The history of the area and the Reserve is varied depending on who you talk to but is nonetheless fascinating. Here are a few stories we have gathered from various sources, including Carolyn van den Berg, Trevor Jordan and, with permission from Ron Hopkins, extracts of Ron’s book: Ingwelala: The first 30 Years.  

The “Post Office” (circa early 1900’s)

Legend has it that the Marula tree which stands at the entrance to Ndlopfu Game Reserve, was once used as a “post office”.  As the story goes, with landowners spread far and wide, there was no way a postman could ride out to each farm and deliver post. So, all post was collected by those passing through and placed next to the Marula Tree. Landowners would ride and collect their post from this central location. 

Stories from the Argyle Farm: The Old Days (circa early 1900’s)

The following is a story found in Ron Hopkins’ book as told by a farm worker, Malplank to the Leopard Ladies in March 1993, when he returned to the farm to collect his father’s spirit. 

Malplank had been on the farm since he was 9 years old (at the time of the re-telling of the story he was in his 70’s) and his fascinating story recalls the formidable days of cattle farming and living alongside wildlife.  (…read more)

Roodekrantz: The Days before Ntsiri (July 1939-)

In July 1939 Roodekrantz, 3827 morgen in extent, stretching from the Tsiri River to the Nhlaralumi River was purchased by Mr Toby Rochat from the South African Townships,Mining and Finance Company The sum payable was £1913.17 to be repaid in the following manner – £287 in cash and the balance of £1626.17 in nice equal instalments of £180.15.3d each.

Toby and Vi Rochat had not seen the farm they had purchased but had chosen the area off an old map with the two rivers being the boundaries. (…read more) 

Rietvlei Farm (circa 1950’s)

Rietvlei was owned by Herman de Jager and his wife and was utilised as a cattle farm in the 1950s. 

Mrs de Jager planted and marketed tomatoes on the open area below what is now the farm manager’s house/ clubhouse area. 

At that stage the dwellings consisted only of two rondavels linked by a verandah. (The current upgraded guest cottages at Ndlopfu).

The Mermaid and Sleeping Beauty (Jan. 1963)

When Izak Botes, whilst visiting Johnny Roux on Buffelsbed, discovered a soapstone rock on the Sharalumi River, he decided to carve a mermaid on it.  He worked on his artwork tirelessly over the December holidays, completing it on New Year’s Day 1963. 

In July of the same year he decided to sculpt his wife, Susan, the “Sleeping Beauty”, into the rock too and it took 4 years to complete. 

When Johnny informed Izak that he would be selling the farm in 1969, the “Sleeping Beauty” was removed. Many years later the sculpture was eventually tracked down in the Hartebeespoort Dam area. Luckily for all, the Sleeping Beauty was recently returned to Ingwelala and can be found at the members’ entertainment area. (Source: Ron Hopkins) 

The Start of Shlaralumi (1964)

In 1964 the Argyle farm was purchased by the developers of Shlaralumi. Eventually 200 units were developed and mostly sold as timeshare units. Despite over 2000 people visiting over peak seasons the development didn’t make a large amount of money.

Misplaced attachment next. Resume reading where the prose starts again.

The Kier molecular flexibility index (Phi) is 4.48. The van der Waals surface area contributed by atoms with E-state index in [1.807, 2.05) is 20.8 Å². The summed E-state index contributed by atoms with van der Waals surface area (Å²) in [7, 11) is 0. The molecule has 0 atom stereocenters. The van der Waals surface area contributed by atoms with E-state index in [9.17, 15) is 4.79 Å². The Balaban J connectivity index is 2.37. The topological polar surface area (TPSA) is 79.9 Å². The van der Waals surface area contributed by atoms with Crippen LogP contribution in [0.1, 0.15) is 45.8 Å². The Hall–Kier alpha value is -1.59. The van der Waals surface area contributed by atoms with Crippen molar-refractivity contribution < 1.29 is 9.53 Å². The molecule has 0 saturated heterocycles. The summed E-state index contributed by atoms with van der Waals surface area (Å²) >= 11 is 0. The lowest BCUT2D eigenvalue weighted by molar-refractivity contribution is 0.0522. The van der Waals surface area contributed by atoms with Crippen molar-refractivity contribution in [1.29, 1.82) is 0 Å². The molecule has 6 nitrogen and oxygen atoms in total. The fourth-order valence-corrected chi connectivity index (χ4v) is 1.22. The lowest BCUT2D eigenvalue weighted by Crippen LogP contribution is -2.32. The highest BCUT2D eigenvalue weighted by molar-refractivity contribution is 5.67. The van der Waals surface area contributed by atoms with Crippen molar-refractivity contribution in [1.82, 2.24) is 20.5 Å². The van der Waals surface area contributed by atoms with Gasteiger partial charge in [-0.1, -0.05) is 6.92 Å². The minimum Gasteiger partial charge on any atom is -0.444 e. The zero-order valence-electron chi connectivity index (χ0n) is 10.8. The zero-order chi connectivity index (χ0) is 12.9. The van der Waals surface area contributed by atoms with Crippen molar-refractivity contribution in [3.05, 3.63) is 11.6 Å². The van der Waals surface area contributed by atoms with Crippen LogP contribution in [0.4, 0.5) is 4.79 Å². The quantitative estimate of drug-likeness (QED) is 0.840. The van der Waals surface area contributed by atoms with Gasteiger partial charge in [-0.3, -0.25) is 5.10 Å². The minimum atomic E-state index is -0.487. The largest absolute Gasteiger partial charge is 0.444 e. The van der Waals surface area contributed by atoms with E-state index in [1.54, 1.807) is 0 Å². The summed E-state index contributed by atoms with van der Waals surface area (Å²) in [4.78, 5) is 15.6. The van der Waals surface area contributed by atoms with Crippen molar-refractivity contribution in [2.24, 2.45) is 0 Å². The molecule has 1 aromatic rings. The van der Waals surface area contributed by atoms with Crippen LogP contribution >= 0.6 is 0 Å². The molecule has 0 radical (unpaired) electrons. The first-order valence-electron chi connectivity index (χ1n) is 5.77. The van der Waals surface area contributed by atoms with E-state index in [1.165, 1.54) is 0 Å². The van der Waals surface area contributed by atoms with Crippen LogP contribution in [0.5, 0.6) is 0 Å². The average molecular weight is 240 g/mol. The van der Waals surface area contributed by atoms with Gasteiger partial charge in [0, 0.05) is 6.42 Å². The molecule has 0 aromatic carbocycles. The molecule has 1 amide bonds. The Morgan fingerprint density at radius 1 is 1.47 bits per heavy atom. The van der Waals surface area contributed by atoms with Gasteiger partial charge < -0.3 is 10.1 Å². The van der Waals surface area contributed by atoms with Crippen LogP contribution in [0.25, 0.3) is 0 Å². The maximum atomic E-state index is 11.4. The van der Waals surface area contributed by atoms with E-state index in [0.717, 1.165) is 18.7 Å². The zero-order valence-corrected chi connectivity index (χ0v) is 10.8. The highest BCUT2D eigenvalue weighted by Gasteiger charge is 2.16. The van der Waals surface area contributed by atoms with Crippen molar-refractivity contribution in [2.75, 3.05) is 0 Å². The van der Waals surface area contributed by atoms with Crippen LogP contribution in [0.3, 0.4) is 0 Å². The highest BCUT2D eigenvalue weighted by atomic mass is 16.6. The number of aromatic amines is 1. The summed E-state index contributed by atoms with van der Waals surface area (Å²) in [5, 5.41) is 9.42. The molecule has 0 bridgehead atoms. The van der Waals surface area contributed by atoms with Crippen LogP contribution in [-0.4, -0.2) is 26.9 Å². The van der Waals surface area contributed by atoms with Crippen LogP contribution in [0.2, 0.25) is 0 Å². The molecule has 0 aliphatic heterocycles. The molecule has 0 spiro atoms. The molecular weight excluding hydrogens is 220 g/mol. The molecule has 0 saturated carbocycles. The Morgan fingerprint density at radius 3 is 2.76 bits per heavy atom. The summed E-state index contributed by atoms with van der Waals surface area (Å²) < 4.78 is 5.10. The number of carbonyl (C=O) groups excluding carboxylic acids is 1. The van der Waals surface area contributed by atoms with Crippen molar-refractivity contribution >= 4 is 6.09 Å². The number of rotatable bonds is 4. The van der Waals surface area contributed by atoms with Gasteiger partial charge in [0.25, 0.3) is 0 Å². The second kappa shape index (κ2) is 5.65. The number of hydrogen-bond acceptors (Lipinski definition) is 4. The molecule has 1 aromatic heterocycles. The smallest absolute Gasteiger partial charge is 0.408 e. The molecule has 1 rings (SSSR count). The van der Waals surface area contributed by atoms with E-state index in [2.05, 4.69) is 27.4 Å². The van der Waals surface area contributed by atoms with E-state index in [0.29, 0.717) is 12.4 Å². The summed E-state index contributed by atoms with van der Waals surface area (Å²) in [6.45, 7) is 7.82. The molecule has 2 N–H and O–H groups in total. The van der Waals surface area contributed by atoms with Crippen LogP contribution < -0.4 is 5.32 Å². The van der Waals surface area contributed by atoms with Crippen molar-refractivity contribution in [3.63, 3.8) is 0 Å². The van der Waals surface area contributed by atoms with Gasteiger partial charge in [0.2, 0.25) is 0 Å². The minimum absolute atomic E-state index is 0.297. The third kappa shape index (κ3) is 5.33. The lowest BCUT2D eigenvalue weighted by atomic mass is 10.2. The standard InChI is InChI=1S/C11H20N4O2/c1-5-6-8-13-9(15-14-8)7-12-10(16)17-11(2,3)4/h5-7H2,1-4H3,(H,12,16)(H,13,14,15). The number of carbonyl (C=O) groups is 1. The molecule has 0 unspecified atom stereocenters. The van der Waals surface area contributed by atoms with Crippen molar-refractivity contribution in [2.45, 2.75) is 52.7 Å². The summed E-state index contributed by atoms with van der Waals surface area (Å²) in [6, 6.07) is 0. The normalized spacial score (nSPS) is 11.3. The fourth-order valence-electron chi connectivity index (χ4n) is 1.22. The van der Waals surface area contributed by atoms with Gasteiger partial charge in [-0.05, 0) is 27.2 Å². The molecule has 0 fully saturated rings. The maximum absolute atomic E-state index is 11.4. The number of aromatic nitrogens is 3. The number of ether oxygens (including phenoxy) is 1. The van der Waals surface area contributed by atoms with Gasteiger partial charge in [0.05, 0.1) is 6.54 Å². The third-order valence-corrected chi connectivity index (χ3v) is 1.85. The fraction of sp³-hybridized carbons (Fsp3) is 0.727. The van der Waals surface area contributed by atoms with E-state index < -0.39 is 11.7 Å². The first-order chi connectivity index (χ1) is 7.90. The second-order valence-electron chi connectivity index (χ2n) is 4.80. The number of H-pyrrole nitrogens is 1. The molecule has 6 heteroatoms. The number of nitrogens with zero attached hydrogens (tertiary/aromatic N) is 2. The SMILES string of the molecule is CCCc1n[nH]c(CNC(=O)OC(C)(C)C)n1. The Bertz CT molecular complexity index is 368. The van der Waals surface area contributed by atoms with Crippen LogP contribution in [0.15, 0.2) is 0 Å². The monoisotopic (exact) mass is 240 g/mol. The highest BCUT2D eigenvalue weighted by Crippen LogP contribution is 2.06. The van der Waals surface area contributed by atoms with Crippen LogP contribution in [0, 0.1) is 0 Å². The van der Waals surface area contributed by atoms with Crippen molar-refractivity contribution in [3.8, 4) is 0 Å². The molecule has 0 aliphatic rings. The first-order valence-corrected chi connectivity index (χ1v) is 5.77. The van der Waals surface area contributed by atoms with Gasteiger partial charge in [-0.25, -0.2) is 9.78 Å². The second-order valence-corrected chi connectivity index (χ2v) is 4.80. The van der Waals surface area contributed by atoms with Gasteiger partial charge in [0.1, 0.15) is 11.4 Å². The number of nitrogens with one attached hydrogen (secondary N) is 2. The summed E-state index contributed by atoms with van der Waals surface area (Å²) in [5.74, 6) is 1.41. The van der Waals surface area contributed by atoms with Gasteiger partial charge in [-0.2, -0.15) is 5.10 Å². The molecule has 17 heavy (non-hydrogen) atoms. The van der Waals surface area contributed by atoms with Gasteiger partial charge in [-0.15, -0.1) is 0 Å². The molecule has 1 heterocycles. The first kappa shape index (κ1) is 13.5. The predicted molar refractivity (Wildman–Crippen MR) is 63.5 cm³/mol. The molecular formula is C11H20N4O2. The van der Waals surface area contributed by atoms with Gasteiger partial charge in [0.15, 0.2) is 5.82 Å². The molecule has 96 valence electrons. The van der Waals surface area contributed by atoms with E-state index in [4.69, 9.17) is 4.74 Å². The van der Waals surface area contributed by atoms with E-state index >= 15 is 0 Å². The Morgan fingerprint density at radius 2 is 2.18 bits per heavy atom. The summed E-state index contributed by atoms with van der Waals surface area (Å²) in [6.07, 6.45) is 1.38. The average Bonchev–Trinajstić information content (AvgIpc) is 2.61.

This, along with indiscriminate hunting, gross mismanagement and the selling off of portions of the property, Buffelsbed and Argyle 5, left the developers with no other choice but to sell to what was to become Ingwelala. 

(Source: Ron Hopkins)

Umbabat Private Nature Reserve Proclaimed (1969)

History of Mansimvula (1969-)

The following story and letter on the history of Mansimvula by Brian Russel and Boris Balinsky give a wonderful account of its beginnings: 

Mansimvula – Company history according to Brian Russel

Mansimvula – historical record according to Boris Balinsky

The White Lions (circa 1975 – )

The 1975 book: The White Lions of Timbavati by Chris McBride, brought to the world’s attention the existence of leucistic lions (white lions). They had a large territory and over the years were seen on various farms in the Timbavati and Umbabat. 

Rob Hopkins tells the story of the world’s fascination with these lions, sometimes to their detriment, in this extract from his book.

The first big game Share block in South Africa: Ntsiri (1980)

In 1980, 3 partners, Trevor Jordan, Eddie Bain and Dr. Algenon Barnes who owned a farm in Gravelotte, came up with the idea to syndicate a piece of bushveld property. With the help of a local estate agent they managed to find a 990 Ha portion of Ntsiri with its 44 ‘houses’ in a state of disrepair. Trevor Jordan managed to sell 44 units and 6 vacant stands before the ink was even dry, without spending a cent on advertising. Eddie Bain erected the fences and Dr. Algenon Barnes was responsible for driving the bulldozer, clearing roads, etc. This was the first ever share block to be formed in a big game area in South Africa! 

(Source: Ron Hopkins)

Formation of Ingwelala (1983)

The success of the Ntsiri development led the trio to purchase Sharalumi, which was in liquidation, from Rand Consolidated Investments (RCI) on 1 October 1983.  Trevor Jordan then joined RCI as a property developer and the newly formed Rand Consolidated Properties was formed. 

Despite their initial disappointment in the site, they managed to sell the 209 units within 9 weeks as opposed to the 18 month budgeted time frame.